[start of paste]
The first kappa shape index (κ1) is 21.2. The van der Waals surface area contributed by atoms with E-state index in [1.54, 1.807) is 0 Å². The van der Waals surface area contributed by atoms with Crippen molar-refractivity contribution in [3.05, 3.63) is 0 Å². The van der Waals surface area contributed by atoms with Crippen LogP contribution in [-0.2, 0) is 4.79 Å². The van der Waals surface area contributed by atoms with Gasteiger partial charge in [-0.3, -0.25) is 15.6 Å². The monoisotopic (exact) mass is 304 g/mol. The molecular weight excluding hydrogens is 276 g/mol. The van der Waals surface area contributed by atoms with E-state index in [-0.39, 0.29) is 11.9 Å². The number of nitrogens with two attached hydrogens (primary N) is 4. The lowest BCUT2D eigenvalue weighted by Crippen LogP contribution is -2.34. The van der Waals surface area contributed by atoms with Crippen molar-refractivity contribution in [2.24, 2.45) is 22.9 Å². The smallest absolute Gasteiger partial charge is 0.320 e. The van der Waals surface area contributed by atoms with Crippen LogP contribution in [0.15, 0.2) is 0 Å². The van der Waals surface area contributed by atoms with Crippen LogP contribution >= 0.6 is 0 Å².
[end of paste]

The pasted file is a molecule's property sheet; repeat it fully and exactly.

The first kappa shape index (κ1) is 21.2. The van der Waals surface area contributed by atoms with E-state index in [1.54, 1.807) is 0 Å². The van der Waals surface area contributed by atoms with Crippen molar-refractivity contribution in [3.05, 3.63) is 0 Å². The van der Waals surface area contributed by atoms with Crippen LogP contribution in [-0.2, 0) is 4.79 Å². The van der Waals surface area contributed by atoms with Gasteiger partial charge in [-0.3, -0.25) is 15.6 Å². The monoisotopic (exact) mass is 304 g/mol. The molecular weight excluding hydrogens is 276 g/mol. The van der Waals surface area contributed by atoms with E-state index in [-0.39, 0.29) is 11.9 Å². The number of nitrogens with two attached hydrogens (primary N) is 4. The lowest BCUT2D eigenvalue weighted by Crippen LogP contribution is -2.34. The van der Waals surface area contributed by atoms with Crippen molar-refractivity contribution in [2.24, 2.45) is 22.9 Å². The smallest absolute Gasteiger partial charge is 0.320 e. The van der Waals surface area contributed by atoms with Crippen LogP contribution in [0.15, 0.2) is 0 Å². The van der Waals surface area contributed by atoms with Crippen LogP contribution >= 0.6 is 0 Å².